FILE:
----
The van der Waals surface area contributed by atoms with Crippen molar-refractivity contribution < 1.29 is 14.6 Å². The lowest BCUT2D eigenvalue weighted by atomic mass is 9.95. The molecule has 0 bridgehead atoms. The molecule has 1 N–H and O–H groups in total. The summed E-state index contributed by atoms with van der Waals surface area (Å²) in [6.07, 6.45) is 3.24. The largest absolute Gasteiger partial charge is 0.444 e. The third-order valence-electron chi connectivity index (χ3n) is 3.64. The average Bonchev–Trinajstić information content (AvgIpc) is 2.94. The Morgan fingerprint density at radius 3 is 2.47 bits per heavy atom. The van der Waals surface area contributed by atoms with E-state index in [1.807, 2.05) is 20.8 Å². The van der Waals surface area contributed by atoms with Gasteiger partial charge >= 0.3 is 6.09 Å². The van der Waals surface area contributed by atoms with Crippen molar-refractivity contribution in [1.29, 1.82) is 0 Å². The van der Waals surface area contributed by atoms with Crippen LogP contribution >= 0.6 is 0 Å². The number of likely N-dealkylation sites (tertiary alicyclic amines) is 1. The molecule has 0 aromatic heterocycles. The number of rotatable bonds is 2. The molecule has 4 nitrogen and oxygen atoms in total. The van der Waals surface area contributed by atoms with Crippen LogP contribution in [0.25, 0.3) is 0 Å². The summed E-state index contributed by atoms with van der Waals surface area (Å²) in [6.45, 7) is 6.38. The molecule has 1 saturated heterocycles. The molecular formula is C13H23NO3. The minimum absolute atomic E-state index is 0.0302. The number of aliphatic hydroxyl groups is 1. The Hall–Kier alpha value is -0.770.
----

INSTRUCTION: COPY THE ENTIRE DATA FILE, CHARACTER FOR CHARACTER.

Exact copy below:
The van der Waals surface area contributed by atoms with Crippen molar-refractivity contribution < 1.29 is 14.6 Å². The lowest BCUT2D eigenvalue weighted by atomic mass is 9.95. The molecule has 0 bridgehead atoms. The molecule has 1 N–H and O–H groups in total. The summed E-state index contributed by atoms with van der Waals surface area (Å²) in [6.07, 6.45) is 3.24. The largest absolute Gasteiger partial charge is 0.444 e. The third-order valence-electron chi connectivity index (χ3n) is 3.64. The average Bonchev–Trinajstić information content (AvgIpc) is 2.94. The Morgan fingerprint density at radius 3 is 2.47 bits per heavy atom. The van der Waals surface area contributed by atoms with E-state index in [1.807, 2.05) is 20.8 Å². The van der Waals surface area contributed by atoms with Gasteiger partial charge >= 0.3 is 6.09 Å². The van der Waals surface area contributed by atoms with Crippen molar-refractivity contribution in [1.29, 1.82) is 0 Å². The van der Waals surface area contributed by atoms with Crippen LogP contribution >= 0.6 is 0 Å². The number of likely N-dealkylation sites (tertiary alicyclic amines) is 1. The molecule has 0 aromatic heterocycles. The number of rotatable bonds is 2. The molecule has 4 nitrogen and oxygen atoms in total. The van der Waals surface area contributed by atoms with Crippen LogP contribution in [0.25, 0.3) is 0 Å². The summed E-state index contributed by atoms with van der Waals surface area (Å²) in [6.45, 7) is 6.38. The molecule has 1 saturated heterocycles. The molecular formula is C13H23NO3. The minimum absolute atomic E-state index is 0.0302. The number of aliphatic hydroxyl groups is 1. The Hall–Kier alpha value is -0.770.